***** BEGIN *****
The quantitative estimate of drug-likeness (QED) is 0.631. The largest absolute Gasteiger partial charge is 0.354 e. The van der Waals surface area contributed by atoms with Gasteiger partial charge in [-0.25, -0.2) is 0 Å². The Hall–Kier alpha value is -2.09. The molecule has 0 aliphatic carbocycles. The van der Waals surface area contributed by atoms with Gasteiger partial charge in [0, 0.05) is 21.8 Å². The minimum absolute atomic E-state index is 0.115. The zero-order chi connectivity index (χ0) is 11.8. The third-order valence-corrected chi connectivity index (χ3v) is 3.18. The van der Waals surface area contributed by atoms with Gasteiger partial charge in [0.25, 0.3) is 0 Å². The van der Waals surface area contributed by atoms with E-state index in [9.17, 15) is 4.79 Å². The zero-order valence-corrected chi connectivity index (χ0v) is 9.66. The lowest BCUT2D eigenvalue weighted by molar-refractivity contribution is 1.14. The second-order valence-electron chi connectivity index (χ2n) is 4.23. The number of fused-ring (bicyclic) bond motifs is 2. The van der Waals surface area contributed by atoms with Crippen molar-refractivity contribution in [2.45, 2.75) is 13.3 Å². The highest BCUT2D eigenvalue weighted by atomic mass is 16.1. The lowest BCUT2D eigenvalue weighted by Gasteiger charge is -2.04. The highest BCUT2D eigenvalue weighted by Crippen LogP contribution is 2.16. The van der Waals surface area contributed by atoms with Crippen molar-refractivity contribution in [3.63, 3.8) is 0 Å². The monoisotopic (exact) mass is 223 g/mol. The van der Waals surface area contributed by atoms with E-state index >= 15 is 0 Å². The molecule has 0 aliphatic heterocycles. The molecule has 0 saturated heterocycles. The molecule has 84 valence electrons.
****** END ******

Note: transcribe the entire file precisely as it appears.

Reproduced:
The quantitative estimate of drug-likeness (QED) is 0.631. The largest absolute Gasteiger partial charge is 0.354 e. The van der Waals surface area contributed by atoms with Gasteiger partial charge in [-0.25, -0.2) is 0 Å². The Hall–Kier alpha value is -2.09. The molecule has 0 aliphatic carbocycles. The van der Waals surface area contributed by atoms with Gasteiger partial charge in [0, 0.05) is 21.8 Å². The minimum absolute atomic E-state index is 0.115. The zero-order chi connectivity index (χ0) is 11.8. The third-order valence-corrected chi connectivity index (χ3v) is 3.18. The van der Waals surface area contributed by atoms with Gasteiger partial charge in [0.25, 0.3) is 0 Å². The van der Waals surface area contributed by atoms with E-state index in [9.17, 15) is 4.79 Å². The zero-order valence-corrected chi connectivity index (χ0v) is 9.66. The lowest BCUT2D eigenvalue weighted by molar-refractivity contribution is 1.14. The second-order valence-electron chi connectivity index (χ2n) is 4.23. The number of fused-ring (bicyclic) bond motifs is 2. The van der Waals surface area contributed by atoms with Crippen molar-refractivity contribution in [2.45, 2.75) is 13.3 Å². The highest BCUT2D eigenvalue weighted by atomic mass is 16.1. The lowest BCUT2D eigenvalue weighted by Gasteiger charge is -2.04. The highest BCUT2D eigenvalue weighted by Crippen LogP contribution is 2.16. The van der Waals surface area contributed by atoms with Crippen molar-refractivity contribution in [3.63, 3.8) is 0 Å². The monoisotopic (exact) mass is 223 g/mol. The van der Waals surface area contributed by atoms with E-state index >= 15 is 0 Å². The molecule has 0 aliphatic heterocycles. The molecule has 0 saturated heterocycles. The molecule has 84 valence electrons.